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5 Basic Gluten-Free Baking Tips

by Elyse the Gluten-Free Foodee
5 Basic Gluten-Free Baking Tips

One question that keeps coming up when I speak to new and even seasoned gluten-free foodees (in our Facebook group) is how to bake gluten-free. While I am still a student myself, I have learned 5 basic gluten-free baking tips, that can really increase your baking successes.

Learning the basics of baking will help save you money too. As we wrote in our 7 tips for living gluten-free on a budget, gluten-free prepared/convenience food are generally more expensive than those made with gluten. When shopping – online or in-person – you should keep these 10 basic gluten-free shopping tips in mind so that you can make the best choices according to your budget and diet/palate. The goal is to stock your pantry with the gluten-free version of the same products you cooked/baked with and enjoyed before going gluten-free.

These 5 gluten-free baking tips are general guidelines to apply to recipes. They could be family recipes you’d like to make gluten-free, a new recipe you found online, or even a gluten-free recipe you’d like to improve upon. Unfortunately, not all gluten-free recipes live up to our expectations and you have to play with them to get the outcome you were expecting. These tips will hopefully make you more comfortable with doing that and getting it right.

5 Basic Gluten-Free Baking Tips

  1. Pick The Right Flour:
    The easiest type of flour to use when gluten-free baking is a cup for cup substitute flour. My personal favourite is Bob’s Red Mill 1-to-1 flour. I have found that it really works well in many different recipes, and acts very much like traditional all-purpose flour. The reason why cup for cup flours work so well is that they already include xantham gum. This is important because it is not just a stabilizer, but it also helps absorb liquids. Gluten-free flour does not absorb liquid the same way as traditional flour, and that’s why you must use xanthan gum. So, if you are making your own flour blend, you need to include xantham gum in it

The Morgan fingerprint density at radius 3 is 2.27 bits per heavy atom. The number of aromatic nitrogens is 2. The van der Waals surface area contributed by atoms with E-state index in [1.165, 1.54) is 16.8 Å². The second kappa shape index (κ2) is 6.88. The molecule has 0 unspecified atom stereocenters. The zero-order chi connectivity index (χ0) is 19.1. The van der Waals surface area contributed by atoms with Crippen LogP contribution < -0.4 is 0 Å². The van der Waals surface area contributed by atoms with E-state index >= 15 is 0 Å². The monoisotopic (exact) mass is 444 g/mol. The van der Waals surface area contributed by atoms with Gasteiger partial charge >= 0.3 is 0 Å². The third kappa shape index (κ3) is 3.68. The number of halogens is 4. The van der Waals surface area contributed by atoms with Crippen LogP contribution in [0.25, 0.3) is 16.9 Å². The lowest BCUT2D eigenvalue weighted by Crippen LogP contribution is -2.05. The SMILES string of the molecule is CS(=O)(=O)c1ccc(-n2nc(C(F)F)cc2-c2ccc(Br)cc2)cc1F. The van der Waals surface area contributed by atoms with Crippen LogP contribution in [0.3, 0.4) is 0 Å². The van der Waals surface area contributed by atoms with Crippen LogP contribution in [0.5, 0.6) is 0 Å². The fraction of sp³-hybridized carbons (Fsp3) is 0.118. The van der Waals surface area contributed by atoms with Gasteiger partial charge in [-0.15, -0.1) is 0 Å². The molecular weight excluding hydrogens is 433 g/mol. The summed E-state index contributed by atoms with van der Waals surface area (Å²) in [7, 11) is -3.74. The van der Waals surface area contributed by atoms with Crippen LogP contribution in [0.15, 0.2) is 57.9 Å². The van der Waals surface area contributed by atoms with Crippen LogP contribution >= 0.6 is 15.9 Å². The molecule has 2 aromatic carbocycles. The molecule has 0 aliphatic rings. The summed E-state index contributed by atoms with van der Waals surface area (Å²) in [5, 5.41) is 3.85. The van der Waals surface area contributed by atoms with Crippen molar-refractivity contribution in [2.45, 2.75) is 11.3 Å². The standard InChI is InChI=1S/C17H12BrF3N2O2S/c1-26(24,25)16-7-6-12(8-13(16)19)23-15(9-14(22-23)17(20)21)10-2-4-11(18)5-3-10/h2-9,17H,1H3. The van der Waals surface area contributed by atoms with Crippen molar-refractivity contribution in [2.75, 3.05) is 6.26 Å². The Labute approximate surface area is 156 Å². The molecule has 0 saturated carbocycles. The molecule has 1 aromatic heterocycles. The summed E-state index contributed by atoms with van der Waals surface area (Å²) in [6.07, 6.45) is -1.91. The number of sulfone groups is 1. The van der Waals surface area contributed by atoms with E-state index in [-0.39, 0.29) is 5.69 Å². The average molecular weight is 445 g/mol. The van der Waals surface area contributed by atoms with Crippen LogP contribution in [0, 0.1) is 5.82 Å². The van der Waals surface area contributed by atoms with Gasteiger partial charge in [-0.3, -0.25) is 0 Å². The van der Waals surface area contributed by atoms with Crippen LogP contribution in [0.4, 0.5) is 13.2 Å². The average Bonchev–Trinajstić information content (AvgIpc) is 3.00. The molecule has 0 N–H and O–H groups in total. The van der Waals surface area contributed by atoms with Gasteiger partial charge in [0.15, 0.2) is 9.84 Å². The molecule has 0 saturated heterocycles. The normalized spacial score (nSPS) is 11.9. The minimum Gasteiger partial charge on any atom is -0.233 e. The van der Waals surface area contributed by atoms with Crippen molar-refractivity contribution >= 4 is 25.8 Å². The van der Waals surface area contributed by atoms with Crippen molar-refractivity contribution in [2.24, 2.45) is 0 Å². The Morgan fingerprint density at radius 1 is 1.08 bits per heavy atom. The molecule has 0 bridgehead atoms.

2. Always Let Your Batter Rest:
    No matter if it is a cake, muffin, cupcake, cookie dough, or even pancake batter- let your batter rest. By allowing the batter to rest for 15 to 30 minutes (you can cover it in plastic wrap if you like) you are allowing the liquids to have time to absorb. For example, I love our recipe for the ultimate gluten-free banana muffin and bake them all the time. Sometimes I don’t have time to let the batter sit, and other times I’ve let it rest for 30 minutes or more. While always delicious, the batter that sits for 30 minutes has a much better texture. It’s lighter, fluffier, and all-together a much better baked good. Allowing the batter to rest just makes something that is good, even better.
  3. You Need More Leavening Agent:
    Gluten-free batters tend to be quite dense, so you may want to consider upping the yeast or baking powder from the traditional recipe. For example, I have an incredible breaded cauliflower recipe, and I add three forms of leavening agents in it: 1) baking powder; 2) egg whites whipped to a stiff peak; and, 3) club soda. Now, I’m not saying to go overboard, but if it calls for a teaspoon perhaps add 1 1/2 tsp. to 2 tsp. If you are feeling unsure about it, bake with your regular amounts and if you notice it is dense, then make a note to fix it the next time you make the recipe.
  4. When In Doubt, Add More Flavour:
    I once bought the regular (meaning not cup for cup) gluten-free flour, and it had a smell I wasn’t happy with. I was making a cookie tart shell for butter tarts, and I didn’t want the crust to ruin the tart. So, I just added extra vanilla to the tart shell recipe until the off-putting bean smell from the flour was no longer present. To clarify, I’m not saying to pour a bottle of vanilla into what you’re baking or anything like that. However, if you notice a smell or taste (if you can safely taste what you’re making) you can mask it by adding more flavouring.